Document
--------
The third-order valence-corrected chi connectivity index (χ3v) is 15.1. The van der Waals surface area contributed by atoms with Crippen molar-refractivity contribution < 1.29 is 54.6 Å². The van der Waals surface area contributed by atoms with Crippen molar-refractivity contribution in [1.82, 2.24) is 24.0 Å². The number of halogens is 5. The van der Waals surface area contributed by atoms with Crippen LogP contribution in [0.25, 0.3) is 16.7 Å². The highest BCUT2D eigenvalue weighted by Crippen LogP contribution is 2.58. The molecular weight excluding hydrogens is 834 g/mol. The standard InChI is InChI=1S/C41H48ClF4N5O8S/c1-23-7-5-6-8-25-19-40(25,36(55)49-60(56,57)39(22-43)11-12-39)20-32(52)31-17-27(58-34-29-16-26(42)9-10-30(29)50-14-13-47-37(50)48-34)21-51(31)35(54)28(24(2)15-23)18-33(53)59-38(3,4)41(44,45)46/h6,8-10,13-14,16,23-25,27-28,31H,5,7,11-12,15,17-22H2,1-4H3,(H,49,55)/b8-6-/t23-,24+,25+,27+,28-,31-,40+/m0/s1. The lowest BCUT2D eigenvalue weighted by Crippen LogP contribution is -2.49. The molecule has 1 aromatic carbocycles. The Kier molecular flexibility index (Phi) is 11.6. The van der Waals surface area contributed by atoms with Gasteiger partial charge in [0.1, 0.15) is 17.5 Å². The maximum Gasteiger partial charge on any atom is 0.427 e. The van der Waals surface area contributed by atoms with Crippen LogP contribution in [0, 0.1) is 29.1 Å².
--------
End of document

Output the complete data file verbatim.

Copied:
The third-order valence-corrected chi connectivity index (χ3v) is 15.1. The van der Waals surface area contributed by atoms with Crippen molar-refractivity contribution < 1.29 is 54.6 Å². The van der Waals surface area contributed by atoms with Crippen molar-refractivity contribution in [1.82, 2.24) is 24.0 Å². The number of halogens is 5. The van der Waals surface area contributed by atoms with Crippen LogP contribution in [0.25, 0.3) is 16.7 Å². The highest BCUT2D eigenvalue weighted by Crippen LogP contribution is 2.58. The molecular weight excluding hydrogens is 834 g/mol. The standard InChI is InChI=1S/C41H48ClF4N5O8S/c1-23-7-5-6-8-25-19-40(25,36(55)49-60(56,57)39(22-43)11-12-39)20-32(52)31-17-27(58-34-29-16-26(42)9-10-30(29)50-14-13-47-37(50)48-34)21-51(31)35(54)28(24(2)15-23)18-33(53)59-38(3,4)41(44,45)46/h6,8-10,13-14,16,23-25,27-28,31H,5,7,11-12,15,17-22H2,1-4H3,(H,49,55)/b8-6-/t23-,24+,25+,27+,28-,31-,40+/m0/s1. The lowest BCUT2D eigenvalue weighted by Crippen LogP contribution is -2.49. The molecule has 1 aromatic carbocycles. The Kier molecular flexibility index (Phi) is 11.6. The van der Waals surface area contributed by atoms with Gasteiger partial charge in [0.1, 0.15) is 17.5 Å². The maximum Gasteiger partial charge on any atom is 0.427 e. The van der Waals surface area contributed by atoms with Crippen LogP contribution in [0, 0.1) is 29.1 Å².